Peoples on parade : exhibitions, empire, and anthropology in nineteenth century Britain (eBook, 2011) [WorldCat.org]
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Peoples on parade : exhibitions, empire, and anthropology in nineteenth century Britain
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Peoples on parade : exhibitions, empire, and anthropology in nineteenth century Britain

Author: Sadiah Qureshi
Publisher: Chicago ; London : University of Chicago Press, 2011.
Edition/Format:   eBook : Document : EnglishView all editions and formats
Summary:
In May 1853, Charles Dickens paid a visit to the & ldquo;savages at Hyde Park Corner, & rdquo; an exhibition of thirteen imported Zulus performing cultural rites ranging from songs and dances to a & ldquo;witch-hunt & rdquo; and marriage ceremony. Dickens was not the only Londoner intrigued by these & ldquo;living curiosities & rdquo;: displayed foreign peoples provided some of the most popular public entertainments  Read more...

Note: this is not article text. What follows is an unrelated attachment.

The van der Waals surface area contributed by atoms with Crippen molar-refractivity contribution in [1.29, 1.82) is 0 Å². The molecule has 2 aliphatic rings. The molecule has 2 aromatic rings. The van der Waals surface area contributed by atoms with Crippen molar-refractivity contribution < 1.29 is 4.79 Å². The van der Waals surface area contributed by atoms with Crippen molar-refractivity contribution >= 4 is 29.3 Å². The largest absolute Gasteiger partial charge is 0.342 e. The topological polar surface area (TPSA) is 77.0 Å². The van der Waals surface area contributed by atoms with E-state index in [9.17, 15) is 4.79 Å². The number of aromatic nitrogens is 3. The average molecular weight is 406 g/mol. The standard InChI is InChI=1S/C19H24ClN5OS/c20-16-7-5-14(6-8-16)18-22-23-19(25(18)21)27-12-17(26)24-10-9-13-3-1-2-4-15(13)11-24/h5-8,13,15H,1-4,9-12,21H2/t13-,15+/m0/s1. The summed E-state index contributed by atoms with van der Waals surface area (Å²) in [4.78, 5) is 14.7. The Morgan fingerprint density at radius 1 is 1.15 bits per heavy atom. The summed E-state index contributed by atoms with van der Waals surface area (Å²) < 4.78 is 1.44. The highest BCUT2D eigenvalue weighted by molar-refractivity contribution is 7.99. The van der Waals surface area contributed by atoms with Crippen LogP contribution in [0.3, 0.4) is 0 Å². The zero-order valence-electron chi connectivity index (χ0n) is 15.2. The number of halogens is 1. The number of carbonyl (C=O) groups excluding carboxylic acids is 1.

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Details

Material Type: Document, Internet resource
Document Type: Internet Resource, Computer File
All Authors / Contributors: Sadiah Qureshi
ISBN: 9780226700984 0226700984 1283242338 9781283242332
OCLC Number: 1105489995
Description: 1 online resource (382 p. :) il.
Contents: Introduction: Ladies and Gentlemen, I Bring You . . .; Part One: Street Spectacles; 1: Glimpsing Urban Savages; 2: Artful Promotion; Part Two: Metropolitan Encounters; 3: Managing Performance; 4: Recruiting Entertainers; 5: Interpreting Exhibitions; Part Three: The Natural History of Race; 6: Transforming "Unfruitful Wonder"; 7: The End of an Affair; Conclusion: Afterlives; Acknowledgments; Appendix: Terminology; Abbreviations; Notes; Bibliography; Index.
Responsibility: Sadiah Qureshi.

Abstract:

In May 1853, Charles Dickens paid a visit to the & ldquo;savages at Hyde Park Corner, & rdquo; an exhibition of thirteen imported Zulus performing cultural rites ranging from songs and dances to a & ldquo;witch-hunt & rdquo; and marriage ceremony. Dickens was not the only Londoner intrigued by these & ldquo;living curiosities & rdquo;: displayed foreign peoples provided some of the most popular public entertainments of their day. At first, such shows tended to be small-scale entrepreneurial speculations of just a single person or a small group. By the end of the century, performers were being imported.

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